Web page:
As part of the leadership team at HCI, Usha says the CHT course gave her a firm grounding in the Hindu tradition. It offers rich resources to improve the contemporary quality of life in the Indian diaspora and the diverse communities in which we live.

“What if we could learn to listen and to give love to a care-seeker, non-judgmentally?” asks Usha.  “What would the world be like, if more people learnt the art of compassion?”

“In the Hindu tradition, when the disciple is ready, the Guru automatically appears.  Similarly, when you are ready for it, the opportunity to serve arises.”

Varsha Kaushal (image courtesy: Varsha Kaushal)

“Oh, it is all very exciting!” says Varsha Kaushal, a retired cancer researcher and biology professor about supporting the Indian diaspora. She and her  family are active members of their local Vedanta Society, where Varsha taught children the basic tenets of Hinduism through cultural performances, and participation in pujas.

Varsha hopes to create an audio collection of English-translated versions of chants and bhajans for the kids, and looks forward to the ways in which one can become a Karam Yogi.

A High Spiritual Practice

Neeti Soota (image courtesy: Neeti Soota)

HCI Fellow Neeti Soota explains she joined the program because, “In our Vedic scriptures seva or selfless service is considered as the highest form of spiritual practice. You don’t need any knowledge, just the intent to serve people and contribute to the improvement of the community which in turn equates to serving the Divine.”

Neeti says she practices meditation and pranayama regularly because it allows her clarity of thought and intuition. An avid hiker, she says hiking in the mountains is a form of self-care. “Being in nature allows me to reboot and reconnect with myself so I can be of help to others.”

An Urgent Need

Dr. Kamal Abu-Shamsieh, Director of the Inter-religious Chaplaincy Program at the GTU explained that it was created to address an urgent need to to train spiritual caregivers from underrepresented communities, and to increase their competency to serve diverse communities.

“This exciting new fellowship aligns beautifully with our ongoing work and will help us to ensure the training of Hindu chaplains and other spiritual caregivers to become well-equipped to serve Hindu populations when working in inter-religious contexts,” he added.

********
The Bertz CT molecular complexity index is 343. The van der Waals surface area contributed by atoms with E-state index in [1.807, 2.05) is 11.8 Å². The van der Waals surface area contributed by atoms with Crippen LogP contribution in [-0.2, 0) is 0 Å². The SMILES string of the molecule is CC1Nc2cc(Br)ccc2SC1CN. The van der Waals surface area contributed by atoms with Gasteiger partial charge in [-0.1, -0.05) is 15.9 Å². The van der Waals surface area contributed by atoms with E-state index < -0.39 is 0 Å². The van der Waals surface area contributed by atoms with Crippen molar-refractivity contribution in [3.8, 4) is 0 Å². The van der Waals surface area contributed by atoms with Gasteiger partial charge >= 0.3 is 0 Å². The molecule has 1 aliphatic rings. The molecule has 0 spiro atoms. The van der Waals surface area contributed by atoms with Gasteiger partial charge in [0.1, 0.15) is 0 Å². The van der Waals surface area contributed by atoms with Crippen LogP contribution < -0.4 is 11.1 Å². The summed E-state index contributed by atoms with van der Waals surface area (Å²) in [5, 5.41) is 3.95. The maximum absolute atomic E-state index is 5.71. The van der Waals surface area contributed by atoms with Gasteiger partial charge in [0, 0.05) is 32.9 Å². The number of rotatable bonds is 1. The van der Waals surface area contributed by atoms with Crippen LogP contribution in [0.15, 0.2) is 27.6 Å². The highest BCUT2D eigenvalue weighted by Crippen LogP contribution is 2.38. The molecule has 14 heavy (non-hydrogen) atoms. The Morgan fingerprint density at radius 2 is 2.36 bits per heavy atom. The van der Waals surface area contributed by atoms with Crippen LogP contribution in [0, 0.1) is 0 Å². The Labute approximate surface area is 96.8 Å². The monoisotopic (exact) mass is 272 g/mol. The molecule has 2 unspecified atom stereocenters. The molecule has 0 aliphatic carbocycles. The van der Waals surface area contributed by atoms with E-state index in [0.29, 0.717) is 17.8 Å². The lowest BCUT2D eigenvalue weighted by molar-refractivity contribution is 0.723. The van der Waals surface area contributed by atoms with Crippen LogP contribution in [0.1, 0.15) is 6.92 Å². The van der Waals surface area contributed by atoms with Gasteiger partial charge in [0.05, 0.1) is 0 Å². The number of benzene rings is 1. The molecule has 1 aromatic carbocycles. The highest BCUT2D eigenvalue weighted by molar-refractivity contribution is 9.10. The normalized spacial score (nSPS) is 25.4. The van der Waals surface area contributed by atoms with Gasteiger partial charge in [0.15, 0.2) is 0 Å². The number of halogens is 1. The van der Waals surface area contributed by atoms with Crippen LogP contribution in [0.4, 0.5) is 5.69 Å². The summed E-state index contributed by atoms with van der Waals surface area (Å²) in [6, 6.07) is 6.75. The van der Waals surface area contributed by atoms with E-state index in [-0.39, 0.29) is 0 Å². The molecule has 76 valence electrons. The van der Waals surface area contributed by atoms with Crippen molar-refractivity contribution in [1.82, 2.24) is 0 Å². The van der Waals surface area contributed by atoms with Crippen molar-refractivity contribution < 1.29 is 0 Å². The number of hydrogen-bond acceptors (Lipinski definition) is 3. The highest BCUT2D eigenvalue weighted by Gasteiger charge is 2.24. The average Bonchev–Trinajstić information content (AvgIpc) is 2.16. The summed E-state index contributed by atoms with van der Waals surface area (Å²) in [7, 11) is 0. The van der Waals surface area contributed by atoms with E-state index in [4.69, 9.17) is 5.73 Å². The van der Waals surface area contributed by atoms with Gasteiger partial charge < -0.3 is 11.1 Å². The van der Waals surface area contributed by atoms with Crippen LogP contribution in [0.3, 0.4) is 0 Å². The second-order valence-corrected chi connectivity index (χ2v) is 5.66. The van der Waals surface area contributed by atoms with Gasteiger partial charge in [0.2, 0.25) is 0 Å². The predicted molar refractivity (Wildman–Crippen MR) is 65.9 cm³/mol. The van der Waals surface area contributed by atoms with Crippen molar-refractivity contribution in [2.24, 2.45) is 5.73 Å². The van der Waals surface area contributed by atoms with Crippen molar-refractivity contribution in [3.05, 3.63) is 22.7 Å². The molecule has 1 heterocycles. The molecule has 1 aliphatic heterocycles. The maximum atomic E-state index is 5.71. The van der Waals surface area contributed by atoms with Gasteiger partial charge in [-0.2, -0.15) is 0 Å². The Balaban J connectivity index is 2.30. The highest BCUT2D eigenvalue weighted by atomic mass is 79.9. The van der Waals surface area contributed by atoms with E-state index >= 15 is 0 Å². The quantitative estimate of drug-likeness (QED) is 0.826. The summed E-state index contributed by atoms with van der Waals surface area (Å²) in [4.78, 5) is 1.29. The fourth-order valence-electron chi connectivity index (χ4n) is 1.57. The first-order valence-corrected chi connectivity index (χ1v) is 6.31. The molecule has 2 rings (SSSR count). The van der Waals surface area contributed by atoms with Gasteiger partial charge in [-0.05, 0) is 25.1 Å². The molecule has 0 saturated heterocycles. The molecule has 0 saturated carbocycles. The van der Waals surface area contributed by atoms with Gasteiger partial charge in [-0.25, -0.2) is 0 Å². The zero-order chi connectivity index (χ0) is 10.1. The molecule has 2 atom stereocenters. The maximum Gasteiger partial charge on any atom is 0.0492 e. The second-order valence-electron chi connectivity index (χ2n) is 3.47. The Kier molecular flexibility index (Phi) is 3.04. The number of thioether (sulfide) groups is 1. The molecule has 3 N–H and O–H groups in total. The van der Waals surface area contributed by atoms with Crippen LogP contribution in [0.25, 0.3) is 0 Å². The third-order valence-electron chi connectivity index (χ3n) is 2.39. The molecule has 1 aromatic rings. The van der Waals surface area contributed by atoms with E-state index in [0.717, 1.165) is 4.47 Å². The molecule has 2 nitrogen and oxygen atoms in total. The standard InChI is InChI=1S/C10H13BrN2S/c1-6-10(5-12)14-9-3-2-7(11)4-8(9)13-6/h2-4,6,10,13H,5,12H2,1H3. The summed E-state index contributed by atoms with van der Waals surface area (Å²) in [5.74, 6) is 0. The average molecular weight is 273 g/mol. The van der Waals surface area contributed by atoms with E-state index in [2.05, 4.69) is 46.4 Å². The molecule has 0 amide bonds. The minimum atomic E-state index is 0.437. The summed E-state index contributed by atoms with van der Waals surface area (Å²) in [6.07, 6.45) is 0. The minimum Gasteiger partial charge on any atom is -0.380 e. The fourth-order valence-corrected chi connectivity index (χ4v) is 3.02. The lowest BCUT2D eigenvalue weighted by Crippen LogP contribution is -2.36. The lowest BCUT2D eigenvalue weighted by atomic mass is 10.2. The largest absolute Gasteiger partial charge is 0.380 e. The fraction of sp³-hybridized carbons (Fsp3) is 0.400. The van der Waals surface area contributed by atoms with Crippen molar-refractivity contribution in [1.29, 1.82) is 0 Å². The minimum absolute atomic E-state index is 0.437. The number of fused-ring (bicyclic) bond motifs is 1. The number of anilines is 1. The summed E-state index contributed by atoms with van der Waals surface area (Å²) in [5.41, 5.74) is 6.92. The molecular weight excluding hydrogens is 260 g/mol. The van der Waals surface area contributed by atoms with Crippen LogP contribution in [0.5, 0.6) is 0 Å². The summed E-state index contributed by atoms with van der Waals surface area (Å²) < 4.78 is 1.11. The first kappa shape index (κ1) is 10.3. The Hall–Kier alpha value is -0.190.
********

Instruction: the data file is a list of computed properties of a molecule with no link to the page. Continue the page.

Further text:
Dr. Kamal Abu-Shamsieh, Dr. Kailash Joshi, Gaurav Rastogi, and Prof. Rita Shermajpeg (courtesy: Hindu Community Institute)

A Pioneering Decision

Speakers at the event included Mr. Gaurav Rastogi, Hindu Community Institute Board Member and Dean, and HCI Faculty & Board Member, Dr. Mukund Acharya.

Asha Jadeja (courtesy: HCI Press release)

MJF Chair and Founder, Ms. Asha Jadeja, congratulated the fellows.  “We admire the pioneering decision of the Fellows to enter chaplaincy education and congratulate them for being the first in the long line of chaplains who will follow in their footsteps.”

HCI is a service-learning institution which aims to train and deploy community service volunteers who are knowledgeable in the teachings of the Bhagawad Gita and Karma Yoga, and committed to serving anyone, regardless of race, religion, and gender.

Circle a Place on a Map

Sudha says that the quote “this place where you are right now God circled on a map for you,” describes how she feels about her journey.

“I also look at this opportunity as an invitation, a commitment to dive deeper into the richness of the Hindu scriptures and practices for myself to grow and evolve as I help someone in their journey, during their hour of need. I believe that the answers and solutions are within us, the healing too.”

“We just need someone to listen and support while we find it.”


Meera Kymal

Meera Kymal is Contributing Editor at India Currents and Founder/Producer at desicollective.media. She produces multi-platform content on the South Asian diaspora through the lens of social justice,...